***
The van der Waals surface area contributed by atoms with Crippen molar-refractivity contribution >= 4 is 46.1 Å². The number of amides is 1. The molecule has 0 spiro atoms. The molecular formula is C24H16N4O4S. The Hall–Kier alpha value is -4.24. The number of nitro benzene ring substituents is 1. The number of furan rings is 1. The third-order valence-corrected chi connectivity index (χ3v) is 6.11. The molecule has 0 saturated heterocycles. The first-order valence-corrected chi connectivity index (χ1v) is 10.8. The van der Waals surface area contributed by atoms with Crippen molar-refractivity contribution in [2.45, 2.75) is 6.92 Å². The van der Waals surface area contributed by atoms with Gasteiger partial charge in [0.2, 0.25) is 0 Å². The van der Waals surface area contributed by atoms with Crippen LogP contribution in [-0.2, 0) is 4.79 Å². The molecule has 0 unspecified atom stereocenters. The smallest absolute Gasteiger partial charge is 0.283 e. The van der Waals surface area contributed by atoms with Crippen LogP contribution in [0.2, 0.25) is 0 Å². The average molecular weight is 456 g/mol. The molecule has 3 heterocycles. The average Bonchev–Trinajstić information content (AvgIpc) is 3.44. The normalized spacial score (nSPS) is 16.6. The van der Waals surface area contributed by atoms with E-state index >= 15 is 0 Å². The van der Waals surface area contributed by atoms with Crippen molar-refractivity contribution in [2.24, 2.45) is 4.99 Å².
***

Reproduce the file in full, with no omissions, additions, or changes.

The van der Waals surface area contributed by atoms with Crippen molar-refractivity contribution >= 4 is 46.1 Å². The number of amides is 1. The molecule has 0 spiro atoms. The molecular formula is C24H16N4O4S. The Hall–Kier alpha value is -4.24. The number of nitro benzene ring substituents is 1. The number of furan rings is 1. The third-order valence-corrected chi connectivity index (χ3v) is 6.11. The molecule has 0 saturated heterocycles. The first-order valence-corrected chi connectivity index (χ1v) is 10.8. The van der Waals surface area contributed by atoms with Crippen molar-refractivity contribution in [2.45, 2.75) is 6.92 Å². The van der Waals surface area contributed by atoms with Gasteiger partial charge in [0.2, 0.25) is 0 Å². The van der Waals surface area contributed by atoms with Crippen LogP contribution in [-0.2, 0) is 4.79 Å². The molecule has 0 unspecified atom stereocenters. The smallest absolute Gasteiger partial charge is 0.283 e. The van der Waals surface area contributed by atoms with Crippen LogP contribution in [0.2, 0.25) is 0 Å². The average molecular weight is 456 g/mol. The molecule has 3 heterocycles. The average Bonchev–Trinajstić information content (AvgIpc) is 3.44. The normalized spacial score (nSPS) is 16.6. The van der Waals surface area contributed by atoms with E-state index >= 15 is 0 Å². The van der Waals surface area contributed by atoms with Crippen molar-refractivity contribution in [2.24, 2.45) is 4.99 Å².